When I started to read this, the eighth of the thirteen volume series of novels that Dorothy Richardson titled ‘Pilgrimage’, I found that the pattern of a new home and a new beginning at that start of each book, a pattern that had run through the earliest books of the series and then faded away, seemed to be beginning again.
Miriam was still in London, but she had moved from Mrs Bailey’s boarding house where she had been happily settled for some time to a very different home.
“An old little street. A scrap of London standing apart, between the Bloomsbury squares and the maze of streets towards the city. The light gleaming from its rain-washed flagstones gave it a provincial air and a freshness unknown to the main streets, between whose buildings lay modern roadways dulled by mud or harsh by grimy dust.
Whenever during all her London years Miriam had passed the spot where it opened into the thoroughfare, the little by-way had drawn her eyes; always stating its sequestered charm. Entering it now for the first time she had a sense of arriving nowhere.
Yet she was an inhabitant of Flaxman’s Court. Up there on the upper floors of the house that remained so quiet before her claim, were room as quiet, her own.”
It wasn’t clear why she had moved, it was one of the many things in Miriam’s world that remained unexplained. I have learned as I read her story that was something I had to accept, and I have learned that it is important to observe passing observations as they often prove significant.
It might have been that she was uncomfortable with the relationship that had developed between Mrs Bailey and another boarder; it might be that she didn’t want to be there when the Canadian doctors who had thought so little of her that they left without saying goodbye, made a promised return visit; it might be that the letter that from her friend’s husband that she found when she returned home at the end of the last book caused her some embarrassment; or it might be that she simply felt it was time for a change, or that it was time she found somewhere a little less expensive …
I’m not trying to reach a conclusion; I’m simply trying to explain that with careful reading there is much to appreciate and much that you have to think about in this series of books.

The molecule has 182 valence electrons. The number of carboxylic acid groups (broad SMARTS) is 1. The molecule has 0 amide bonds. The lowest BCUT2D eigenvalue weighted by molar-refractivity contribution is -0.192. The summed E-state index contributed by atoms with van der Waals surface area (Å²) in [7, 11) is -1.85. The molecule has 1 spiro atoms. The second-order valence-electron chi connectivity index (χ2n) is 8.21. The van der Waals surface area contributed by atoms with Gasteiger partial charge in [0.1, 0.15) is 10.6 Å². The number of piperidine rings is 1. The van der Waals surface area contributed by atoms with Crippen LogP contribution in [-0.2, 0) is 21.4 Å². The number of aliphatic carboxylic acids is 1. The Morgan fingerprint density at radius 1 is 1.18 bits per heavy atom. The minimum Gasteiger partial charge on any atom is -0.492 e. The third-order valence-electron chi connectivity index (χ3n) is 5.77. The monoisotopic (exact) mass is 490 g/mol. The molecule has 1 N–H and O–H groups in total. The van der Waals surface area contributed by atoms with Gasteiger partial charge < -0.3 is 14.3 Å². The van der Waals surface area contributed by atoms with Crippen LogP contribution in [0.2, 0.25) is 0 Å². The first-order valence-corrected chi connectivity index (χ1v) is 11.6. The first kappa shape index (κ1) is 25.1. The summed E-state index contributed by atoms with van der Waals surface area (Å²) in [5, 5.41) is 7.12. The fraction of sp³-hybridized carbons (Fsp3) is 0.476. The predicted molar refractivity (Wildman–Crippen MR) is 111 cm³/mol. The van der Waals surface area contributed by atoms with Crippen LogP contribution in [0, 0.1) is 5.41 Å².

Even if the title of this book had been something other than ‘The Trap’ I would have known from the start of the book that Miriam would not be happy in her new home. She was sharing a room with another single lady, Miss Holland, and they had only a curtain dividing the room to allow them any degree of privacy. It wasn’t right for Miriam, who valued, who needed, her own space, and though she and Miss Holland were polite and got on well enough they had very different outlooks and were fundamentally incompatible.
Life went on.
Miriam continued to attend political meetings; she continued to work in Wimpole Street; she joined a women’s group; she visited friends; she was courted by Dr Densley, who she had met through Miss Dear ….
But always the story returned to that room in Flaxman’s Court.
There were moments when Miriam was happy, when she found the peace she sought in a space that she had been able to make her own, but there were too many things pulling her down. Her difficult relationship with Miss Holland; an intrusive landlord; noise from tenants in the room below ….
I felt for her, but I was also infuriated by her, because she was so rigid, so unable to accept the compromises that human relationships both require and reward.
I put the book to one side for quite some time.
I prepared to write that this was the weakest book in the series.
But then I began to think that there was something that Miriam was pushing to the back of her mind that was making her unhappy. Her relationship with her friend’s husband, the writer Hyppo Wilson – inspired by Dorothy Richardson’s long relationship with her friend’s husband H G Wells, went unmentioned, even though he had written that letter that she was so happy to receive at the end of the last book.
Was she troubled, was she feeling guilty, about that relationship?
Had something changed?
I doubt that I will ever have answers to those questions, but they made me curious to read more.
I was delighted to find that she did what single women still have to do to this day. She picked herself up, she told herself that she was responsible for her own life and her own happiness, and she set out to make a fresh start.
The writing was light and beautiful again; because Miriam was looking out into the world again.
Maybe it was the death of her sister Eve; maybe it was ending her relationship with Dr Densley; maybe it was seeing her sister Harriett emigrate with her husband and child; maybe it was taking her next steps as a writer; maybe it was seeing Wells – not Wilson this time, Wells – in the distance; maybe it was something else entirely.
Whatever it was that made Miriam decide that it was time for a change and to break with Miss Holland, it has me eager to continue reading.
I am sure that there will be times when she infuriates me; that there will be times when I find the gaps in the story and the things that remain unexplained maddening: but Miriam and her world are so very alive; Dorothy Richardson’s writing is like nothing else I have ever read; and I still want to follow this series of books to the end.